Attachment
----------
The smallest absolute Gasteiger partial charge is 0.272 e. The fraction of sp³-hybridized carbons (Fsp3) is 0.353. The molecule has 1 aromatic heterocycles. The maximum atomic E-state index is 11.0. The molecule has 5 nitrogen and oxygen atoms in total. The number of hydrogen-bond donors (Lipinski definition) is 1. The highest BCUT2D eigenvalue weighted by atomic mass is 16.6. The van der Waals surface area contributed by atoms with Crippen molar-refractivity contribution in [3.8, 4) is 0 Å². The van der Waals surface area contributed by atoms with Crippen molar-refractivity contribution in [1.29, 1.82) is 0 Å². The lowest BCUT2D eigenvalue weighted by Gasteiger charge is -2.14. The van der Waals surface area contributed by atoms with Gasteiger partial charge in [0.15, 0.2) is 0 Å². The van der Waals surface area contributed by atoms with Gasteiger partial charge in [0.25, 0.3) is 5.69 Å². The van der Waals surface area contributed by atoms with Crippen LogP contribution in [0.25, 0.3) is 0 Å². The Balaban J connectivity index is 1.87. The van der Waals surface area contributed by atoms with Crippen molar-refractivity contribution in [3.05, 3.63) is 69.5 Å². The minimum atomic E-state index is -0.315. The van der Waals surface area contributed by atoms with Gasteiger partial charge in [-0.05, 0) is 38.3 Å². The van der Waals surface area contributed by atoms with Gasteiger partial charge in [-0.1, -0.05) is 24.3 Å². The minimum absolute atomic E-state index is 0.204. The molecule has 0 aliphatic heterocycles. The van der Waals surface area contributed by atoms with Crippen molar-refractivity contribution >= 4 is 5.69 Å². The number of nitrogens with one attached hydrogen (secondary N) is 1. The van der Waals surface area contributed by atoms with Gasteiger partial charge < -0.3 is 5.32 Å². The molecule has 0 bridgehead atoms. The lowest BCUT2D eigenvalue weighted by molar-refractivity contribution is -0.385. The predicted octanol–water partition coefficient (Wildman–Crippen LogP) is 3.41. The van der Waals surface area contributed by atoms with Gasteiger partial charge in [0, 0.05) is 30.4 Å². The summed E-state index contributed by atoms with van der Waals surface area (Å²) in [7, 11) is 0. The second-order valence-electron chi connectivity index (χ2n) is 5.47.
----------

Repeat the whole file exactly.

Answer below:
The smallest absolute Gasteiger partial charge is 0.272 e. The fraction of sp³-hybridized carbons (Fsp3) is 0.353. The molecule has 1 aromatic heterocycles. The maximum atomic E-state index is 11.0. The molecule has 5 nitrogen and oxygen atoms in total. The number of hydrogen-bond donors (Lipinski definition) is 1. The highest BCUT2D eigenvalue weighted by atomic mass is 16.6. The van der Waals surface area contributed by atoms with Crippen molar-refractivity contribution in [3.8, 4) is 0 Å². The van der Waals surface area contributed by atoms with Crippen molar-refractivity contribution in [1.29, 1.82) is 0 Å². The lowest BCUT2D eigenvalue weighted by Gasteiger charge is -2.14. The van der Waals surface area contributed by atoms with Gasteiger partial charge in [0.15, 0.2) is 0 Å². The van der Waals surface area contributed by atoms with Gasteiger partial charge in [0.25, 0.3) is 5.69 Å². The van der Waals surface area contributed by atoms with Crippen LogP contribution in [0.25, 0.3) is 0 Å². The Balaban J connectivity index is 1.87. The van der Waals surface area contributed by atoms with Crippen molar-refractivity contribution in [3.05, 3.63) is 69.5 Å². The minimum atomic E-state index is -0.315. The van der Waals surface area contributed by atoms with Gasteiger partial charge in [-0.05, 0) is 38.3 Å². The van der Waals surface area contributed by atoms with Gasteiger partial charge in [-0.1, -0.05) is 24.3 Å². The minimum absolute atomic E-state index is 0.204. The molecule has 0 aliphatic heterocycles. The van der Waals surface area contributed by atoms with Crippen molar-refractivity contribution >= 4 is 5.69 Å². The number of nitrogens with one attached hydrogen (secondary N) is 1. The van der Waals surface area contributed by atoms with Gasteiger partial charge < -0.3 is 5.32 Å². The molecule has 0 bridgehead atoms. The lowest BCUT2D eigenvalue weighted by molar-refractivity contribution is -0.385. The predicted octanol–water partition coefficient (Wildman–Crippen LogP) is 3.41. The van der Waals surface area contributed by atoms with Gasteiger partial charge in [0, 0.05) is 30.4 Å². The summed E-state index contributed by atoms with van der Waals surface area (Å²) in [7, 11) is 0. The second-order valence-electron chi connectivity index (χ2n) is 5.47.